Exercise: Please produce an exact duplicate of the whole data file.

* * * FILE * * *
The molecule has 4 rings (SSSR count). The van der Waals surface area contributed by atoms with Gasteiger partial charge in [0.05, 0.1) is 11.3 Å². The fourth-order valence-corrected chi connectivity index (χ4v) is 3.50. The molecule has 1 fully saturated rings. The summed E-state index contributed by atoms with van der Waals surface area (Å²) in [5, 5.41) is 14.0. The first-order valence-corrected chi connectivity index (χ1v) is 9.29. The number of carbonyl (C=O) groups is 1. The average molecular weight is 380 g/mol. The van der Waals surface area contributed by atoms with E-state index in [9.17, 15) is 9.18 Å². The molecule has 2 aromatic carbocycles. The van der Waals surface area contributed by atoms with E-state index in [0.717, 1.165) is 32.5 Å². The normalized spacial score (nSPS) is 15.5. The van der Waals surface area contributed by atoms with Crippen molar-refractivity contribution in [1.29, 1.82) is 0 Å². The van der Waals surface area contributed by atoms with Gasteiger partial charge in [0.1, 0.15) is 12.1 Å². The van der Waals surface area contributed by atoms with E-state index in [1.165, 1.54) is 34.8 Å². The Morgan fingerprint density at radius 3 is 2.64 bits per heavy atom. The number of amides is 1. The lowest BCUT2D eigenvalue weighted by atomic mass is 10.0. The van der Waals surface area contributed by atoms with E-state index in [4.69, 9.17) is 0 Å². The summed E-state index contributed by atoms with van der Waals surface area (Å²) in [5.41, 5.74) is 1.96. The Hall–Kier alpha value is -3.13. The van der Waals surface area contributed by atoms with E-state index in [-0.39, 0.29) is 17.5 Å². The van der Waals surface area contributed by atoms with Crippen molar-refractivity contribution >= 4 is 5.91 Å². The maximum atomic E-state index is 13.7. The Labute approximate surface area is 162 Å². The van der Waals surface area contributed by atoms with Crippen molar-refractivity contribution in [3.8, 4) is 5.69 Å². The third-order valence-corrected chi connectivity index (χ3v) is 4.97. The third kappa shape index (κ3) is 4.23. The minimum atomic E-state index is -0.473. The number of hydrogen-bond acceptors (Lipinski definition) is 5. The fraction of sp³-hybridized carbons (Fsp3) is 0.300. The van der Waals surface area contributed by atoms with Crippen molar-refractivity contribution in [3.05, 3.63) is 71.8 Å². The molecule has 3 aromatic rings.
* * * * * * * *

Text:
The molecule has 4 rings (SSSR count). The van der Waals surface area contributed by atoms with Gasteiger partial charge in [0.05, 0.1) is 11.3 Å². The fourth-order valence-corrected chi connectivity index (χ4v) is 3.50. The molecule has 1 fully saturated rings. The summed E-state index contributed by atoms with van der Waals surface area (Å²) in [5, 5.41) is 14.0. The first-order valence-corrected chi connectivity index (χ1v) is 9.29. The number of carbonyl (C=O) groups is 1. The average molecular weight is 380 g/mol. The van der Waals surface area contributed by atoms with E-state index in [9.17, 15) is 9.18 Å². The molecule has 2 aromatic carbocycles. The van der Waals surface area contributed by atoms with E-state index in [0.717, 1.165) is 32.5 Å². The normalized spacial score (nSPS) is 15.5. The van der Waals surface area contributed by atoms with Crippen molar-refractivity contribution in [1.29, 1.82) is 0 Å². The van der Waals surface area contributed by atoms with Gasteiger partial charge in [0.1, 0.15) is 12.1 Å². The van der Waals surface area contributed by atoms with E-state index in [1.165, 1.54) is 34.8 Å². The Morgan fingerprint density at radius 3 is 2.64 bits per heavy atom. The number of amides is 1. The lowest BCUT2D eigenvalue weighted by atomic mass is 10.0. The van der Waals surface area contributed by atoms with E-state index in [4.69, 9.17) is 0 Å². The summed E-state index contributed by atoms with van der Waals surface area (Å²) in [5.41, 5.74) is 1.96. The Hall–Kier alpha value is -3.13. The van der Waals surface area contributed by atoms with E-state index in [-0.39, 0.29) is 17.5 Å². The van der Waals surface area contributed by atoms with Crippen molar-refractivity contribution >= 4 is 5.91 Å². The maximum atomic E-state index is 13.7. The Labute approximate surface area is 162 Å². The van der Waals surface area contributed by atoms with Crippen molar-refractivity contribution in [3.8, 4) is 5.69 Å². The third-order valence-corrected chi connectivity index (χ3v) is 4.97. The third kappa shape index (κ3) is 4.23. The minimum atomic E-state index is -0.473. The number of hydrogen-bond acceptors (Lipinski definition) is 5. The fraction of sp³-hybridized carbons (Fsp3) is 0.300. The van der Waals surface area contributed by atoms with Crippen molar-refractivity contribution in [3.05, 3.63) is 71.8 Å². The molecule has 3 aromatic rings.